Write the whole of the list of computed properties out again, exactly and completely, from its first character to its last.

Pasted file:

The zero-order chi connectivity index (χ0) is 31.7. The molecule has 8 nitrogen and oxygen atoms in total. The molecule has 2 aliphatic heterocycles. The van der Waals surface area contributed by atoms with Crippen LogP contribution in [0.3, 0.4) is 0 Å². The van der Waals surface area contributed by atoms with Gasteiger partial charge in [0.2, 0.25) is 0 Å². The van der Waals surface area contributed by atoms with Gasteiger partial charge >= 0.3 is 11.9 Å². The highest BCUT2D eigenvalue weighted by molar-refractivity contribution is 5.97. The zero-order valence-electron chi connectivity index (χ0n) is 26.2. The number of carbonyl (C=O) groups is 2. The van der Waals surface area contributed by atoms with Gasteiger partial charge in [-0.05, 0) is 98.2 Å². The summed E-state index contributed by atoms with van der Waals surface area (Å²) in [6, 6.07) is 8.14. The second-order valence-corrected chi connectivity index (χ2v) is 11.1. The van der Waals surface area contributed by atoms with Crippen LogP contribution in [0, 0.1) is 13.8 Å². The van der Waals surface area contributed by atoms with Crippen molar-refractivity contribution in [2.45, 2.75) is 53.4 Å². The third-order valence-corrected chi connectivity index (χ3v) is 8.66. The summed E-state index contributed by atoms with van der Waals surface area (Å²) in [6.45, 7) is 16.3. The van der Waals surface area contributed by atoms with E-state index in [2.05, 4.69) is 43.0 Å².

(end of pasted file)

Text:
The zero-order chi connectivity index (χ0) is 31.7. The molecule has 8 nitrogen and oxygen atoms in total. The molecule has 2 aliphatic heterocycles. The van der Waals surface area contributed by atoms with Crippen LogP contribution in [0.3, 0.4) is 0 Å². The van der Waals surface area contributed by atoms with Gasteiger partial charge in [0.2, 0.25) is 0 Å². The van der Waals surface area contributed by atoms with Gasteiger partial charge >= 0.3 is 11.9 Å². The highest BCUT2D eigenvalue weighted by molar-refractivity contribution is 5.97. The zero-order valence-electron chi connectivity index (χ0n) is 26.2. The number of carbonyl (C=O) groups is 2. The van der Waals surface area contributed by atoms with Gasteiger partial charge in [-0.05, 0) is 98.2 Å². The summed E-state index contributed by atoms with van der Waals surface area (Å²) in [6, 6.07) is 8.14. The second-order valence-corrected chi connectivity index (χ2v) is 11.1. The van der Waals surface area contributed by atoms with Crippen LogP contribution in [0, 0.1) is 13.8 Å². The van der Waals surface area contributed by atoms with Crippen molar-refractivity contribution in [2.45, 2.75) is 53.4 Å². The third-order valence-corrected chi connectivity index (χ3v) is 8.66. The summed E-state index contributed by atoms with van der Waals surface area (Å²) in [6.45, 7) is 16.3. The van der Waals surface area contributed by atoms with E-state index in [2.05, 4.69) is 43.0 Å².